Virginia's Governor Is Considering Expanding Medicaid Without Republicans

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There are two things standing in the way of Virginia Gov. Terry McAuliffe's plan to possibly expand Medicaid to 400,000 Virginians without the legislature's permission: he's not completely sure it's legal, and Republicans will hate him even if it is. At the very least, he's looking at a lawsuit.

The Washington Post's Laura Vozzella reports Friday that McAuliffe's brand new administration — he's barely passed the 100 day mark — is looking into ways to expand Medicaid in the state administratively, after receiving fierce pushback from Republicans in the state legislature. This comes just one day after he told WTOP that he wants to expand through legislation. “Everybody says that," McAuliffe said when asked about taking executive action. "I’d like them to tell me and all my lawyers exactly how we do that.”

Unlike other governors who found legislative loopholes to approve the expansion, McAuliffe's legal authority in the matter has been described as a "gray area." What's more certain is the politically toxic environment he'd find himself in after strong arming the expansion through. "If a governor felt that strongly about it and just proposed to do it, I suppose the only way to stop him would be a lawsuit," state Sen. Emmett W. Hanger Jr., a Republican who supports the expansion, told the Post. "But it would be quick in coming.”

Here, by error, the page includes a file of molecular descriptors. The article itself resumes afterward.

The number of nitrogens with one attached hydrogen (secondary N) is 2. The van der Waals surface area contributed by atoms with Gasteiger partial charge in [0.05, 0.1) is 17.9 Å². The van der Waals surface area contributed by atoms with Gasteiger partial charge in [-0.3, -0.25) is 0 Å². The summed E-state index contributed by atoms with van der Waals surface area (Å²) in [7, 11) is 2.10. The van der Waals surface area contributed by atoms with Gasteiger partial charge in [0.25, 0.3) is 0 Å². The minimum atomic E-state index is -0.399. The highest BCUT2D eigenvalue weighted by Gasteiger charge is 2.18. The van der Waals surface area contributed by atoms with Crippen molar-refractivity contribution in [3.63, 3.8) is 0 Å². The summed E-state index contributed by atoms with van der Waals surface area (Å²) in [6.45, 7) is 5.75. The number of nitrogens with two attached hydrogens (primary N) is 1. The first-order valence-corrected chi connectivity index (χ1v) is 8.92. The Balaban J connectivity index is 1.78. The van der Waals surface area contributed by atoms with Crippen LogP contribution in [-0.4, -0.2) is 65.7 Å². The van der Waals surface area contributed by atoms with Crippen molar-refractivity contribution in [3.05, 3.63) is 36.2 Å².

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McAuliffe and the legislature have been debating over a plan to expand Medicaid, and neither side will pass the state's two-year budget unless they have their way. In March the governor proposed a two-year pilot program that could have been shutdown, according to Reuters. The plan would have used federal funds to buy private insurance, similar to Arkansas's private option. The state's Republican-led House Appropriations Committee rejected the deal, arguing that the federal government can't afford to pay the Medicaid bill it's promising, and that the state should deal with the current costs in the program. Also, it's not popular to take away insurance once it's been given.

This article is from the archive of our partner The Wire.